About the Ocelot
These predatory cats have striking coats of fur marked with both black spots and rosettes. They're primarily nocturnal, solitary animals. They hunt during the day and are very secretive, keeping to areas of dense brush or other heavy cover.
An ocelot’s fur is short haired and marked with both black spots and rosettes. Their base color ranges from grayish to reddish brown. Their stomachs tend to be lighter or white in color. Two black lines run down the length of both sides of their face and the tail is marked with black bands.
Length: 5.8 to 8.7 feet
Weight: Males average 25 pounds, females average 20 pounds
Ocelots prey upon small to medium-sized mammals, birds, amphibians and reptiles.
Ocelots breed year round but especially from September to November. After a gestation period ranging from 79 to 85 days, females give birth to one to three young. Females take care of the young alone and sexual maturity is reached around 15 months (for males) to 18 months (for females).
Ocelots are generally solitary, nocturnal animals. If forced to hunt during the day, they keep to areas of dense underbrush. Their spots help break up their body outline and resemble the pattern that sunlight makes on the ground through the forest's canopy. A male’s territory overlaps several adjacent female territories. They use scent marks to mark the borders of their territories. They climb down trees headfirst to keep their eyes on the surrounding area.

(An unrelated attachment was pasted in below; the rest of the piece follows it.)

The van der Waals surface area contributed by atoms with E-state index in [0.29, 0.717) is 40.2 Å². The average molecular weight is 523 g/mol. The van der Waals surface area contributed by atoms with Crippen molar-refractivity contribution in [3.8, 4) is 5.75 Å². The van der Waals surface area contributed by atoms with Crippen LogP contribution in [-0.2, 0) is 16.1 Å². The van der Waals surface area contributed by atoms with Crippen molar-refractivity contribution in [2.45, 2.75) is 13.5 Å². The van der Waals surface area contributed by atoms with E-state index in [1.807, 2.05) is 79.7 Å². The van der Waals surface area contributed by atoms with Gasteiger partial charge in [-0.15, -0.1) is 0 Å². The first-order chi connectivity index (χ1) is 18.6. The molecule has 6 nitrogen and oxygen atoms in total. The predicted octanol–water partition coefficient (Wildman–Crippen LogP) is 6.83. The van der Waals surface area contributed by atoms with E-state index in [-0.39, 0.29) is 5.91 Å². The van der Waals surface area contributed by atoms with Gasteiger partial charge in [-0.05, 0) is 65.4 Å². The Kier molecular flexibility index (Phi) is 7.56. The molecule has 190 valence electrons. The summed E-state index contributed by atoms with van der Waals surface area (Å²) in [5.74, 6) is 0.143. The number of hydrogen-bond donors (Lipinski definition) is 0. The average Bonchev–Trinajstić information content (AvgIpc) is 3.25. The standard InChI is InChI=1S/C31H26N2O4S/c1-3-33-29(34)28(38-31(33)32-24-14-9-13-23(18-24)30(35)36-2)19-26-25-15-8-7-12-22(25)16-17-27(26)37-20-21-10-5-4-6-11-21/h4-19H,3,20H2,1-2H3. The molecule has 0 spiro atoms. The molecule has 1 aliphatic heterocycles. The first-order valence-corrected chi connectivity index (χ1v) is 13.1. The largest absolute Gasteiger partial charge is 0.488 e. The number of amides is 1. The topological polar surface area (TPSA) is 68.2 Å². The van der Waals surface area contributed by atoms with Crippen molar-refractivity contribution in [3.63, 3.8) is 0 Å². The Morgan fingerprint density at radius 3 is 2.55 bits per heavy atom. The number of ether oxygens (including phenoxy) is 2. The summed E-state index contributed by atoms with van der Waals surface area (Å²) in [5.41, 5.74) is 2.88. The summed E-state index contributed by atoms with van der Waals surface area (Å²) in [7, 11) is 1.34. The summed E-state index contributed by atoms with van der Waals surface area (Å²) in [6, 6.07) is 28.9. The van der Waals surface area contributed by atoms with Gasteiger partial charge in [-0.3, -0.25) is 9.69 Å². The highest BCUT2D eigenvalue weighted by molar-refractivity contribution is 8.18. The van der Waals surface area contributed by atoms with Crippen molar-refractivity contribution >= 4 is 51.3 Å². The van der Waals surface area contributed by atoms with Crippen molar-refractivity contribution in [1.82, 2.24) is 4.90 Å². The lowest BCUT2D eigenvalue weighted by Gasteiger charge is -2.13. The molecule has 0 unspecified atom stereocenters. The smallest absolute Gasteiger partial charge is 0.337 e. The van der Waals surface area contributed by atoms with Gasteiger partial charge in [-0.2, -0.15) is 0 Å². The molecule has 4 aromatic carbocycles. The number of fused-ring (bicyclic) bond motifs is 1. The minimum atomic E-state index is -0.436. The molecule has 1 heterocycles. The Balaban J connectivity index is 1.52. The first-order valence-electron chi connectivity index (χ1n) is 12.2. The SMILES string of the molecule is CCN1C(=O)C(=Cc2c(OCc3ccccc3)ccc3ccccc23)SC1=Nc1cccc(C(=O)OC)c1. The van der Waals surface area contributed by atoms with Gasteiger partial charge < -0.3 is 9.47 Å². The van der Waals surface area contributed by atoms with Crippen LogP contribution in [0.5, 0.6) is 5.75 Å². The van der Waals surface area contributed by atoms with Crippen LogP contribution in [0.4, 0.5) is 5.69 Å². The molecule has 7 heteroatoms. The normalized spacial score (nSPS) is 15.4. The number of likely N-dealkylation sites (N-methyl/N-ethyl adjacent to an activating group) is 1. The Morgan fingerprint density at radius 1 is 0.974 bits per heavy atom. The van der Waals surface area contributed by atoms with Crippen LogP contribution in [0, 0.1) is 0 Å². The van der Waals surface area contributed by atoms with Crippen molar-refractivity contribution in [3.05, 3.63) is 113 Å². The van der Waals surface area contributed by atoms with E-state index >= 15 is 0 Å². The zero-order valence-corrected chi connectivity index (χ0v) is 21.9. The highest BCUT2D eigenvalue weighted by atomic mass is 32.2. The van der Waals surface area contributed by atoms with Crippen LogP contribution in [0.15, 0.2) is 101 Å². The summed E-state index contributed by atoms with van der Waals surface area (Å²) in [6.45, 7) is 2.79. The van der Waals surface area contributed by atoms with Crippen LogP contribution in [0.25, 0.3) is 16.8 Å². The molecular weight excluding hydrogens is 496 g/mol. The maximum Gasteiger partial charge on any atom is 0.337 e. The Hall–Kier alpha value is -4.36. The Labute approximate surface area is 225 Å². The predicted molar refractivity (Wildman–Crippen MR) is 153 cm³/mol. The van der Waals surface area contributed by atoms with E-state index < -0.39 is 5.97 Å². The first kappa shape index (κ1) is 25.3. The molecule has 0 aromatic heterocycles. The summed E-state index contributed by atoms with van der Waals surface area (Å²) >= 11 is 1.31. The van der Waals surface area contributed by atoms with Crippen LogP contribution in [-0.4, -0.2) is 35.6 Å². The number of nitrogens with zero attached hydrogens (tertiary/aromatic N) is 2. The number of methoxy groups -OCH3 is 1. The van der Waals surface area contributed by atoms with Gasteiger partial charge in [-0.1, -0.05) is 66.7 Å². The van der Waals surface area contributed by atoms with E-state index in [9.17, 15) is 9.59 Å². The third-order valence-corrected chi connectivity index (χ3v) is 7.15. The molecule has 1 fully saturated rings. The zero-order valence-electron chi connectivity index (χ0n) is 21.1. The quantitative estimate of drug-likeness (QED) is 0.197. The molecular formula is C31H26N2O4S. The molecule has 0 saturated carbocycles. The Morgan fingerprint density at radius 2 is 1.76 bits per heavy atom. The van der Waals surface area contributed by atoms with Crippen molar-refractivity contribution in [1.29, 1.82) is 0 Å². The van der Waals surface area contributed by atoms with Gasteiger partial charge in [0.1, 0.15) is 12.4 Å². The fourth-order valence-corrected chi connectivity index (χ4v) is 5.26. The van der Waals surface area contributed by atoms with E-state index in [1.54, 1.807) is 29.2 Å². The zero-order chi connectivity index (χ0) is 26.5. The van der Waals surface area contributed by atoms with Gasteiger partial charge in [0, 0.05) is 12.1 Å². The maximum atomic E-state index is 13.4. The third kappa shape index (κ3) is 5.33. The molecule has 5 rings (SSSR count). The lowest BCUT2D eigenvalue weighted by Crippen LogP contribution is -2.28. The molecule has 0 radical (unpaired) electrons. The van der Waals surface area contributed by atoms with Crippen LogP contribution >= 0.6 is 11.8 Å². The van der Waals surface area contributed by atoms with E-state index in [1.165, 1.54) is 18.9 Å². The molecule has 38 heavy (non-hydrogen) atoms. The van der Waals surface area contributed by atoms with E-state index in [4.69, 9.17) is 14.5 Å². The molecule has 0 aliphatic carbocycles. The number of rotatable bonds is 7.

Ocelots range throughout humid rainforests of southwest Texas to Paraguay and northern Argentina.
Median Life Expectancy:
Ocelots are currently threatened by habitat loss and the illegal trade of pelts and cubs.
Supporting Species Survival
Zoo New England participates in the ocelot Species Survival Plan. By sharing research and knowledge, participating institutions work together to establish guidelines that best ensure the health of captive populations, and with success, the survival of otherwise extinct species.
You Can Find This Animal in the Tropical Forest
From the Keeper
Our ocelots Isidoro (male) and PJ (female) really respond to scent enrichment. Cats in the wild use scent as a way to communicate with each other and their surroundings. Cats mark their territory by spraying urine or rubbing saliva on things. Males can sense when a female is in heat and ready for breeding by her scent. We use different perfumes, lotions and spices to entice our ocelots. They enjoy perfume samples from magazines and body sprays like sun ripened raspberry sprayed on logs or phonebooks. They respond by rubbing themselves on the logs and shredding the phonebooks.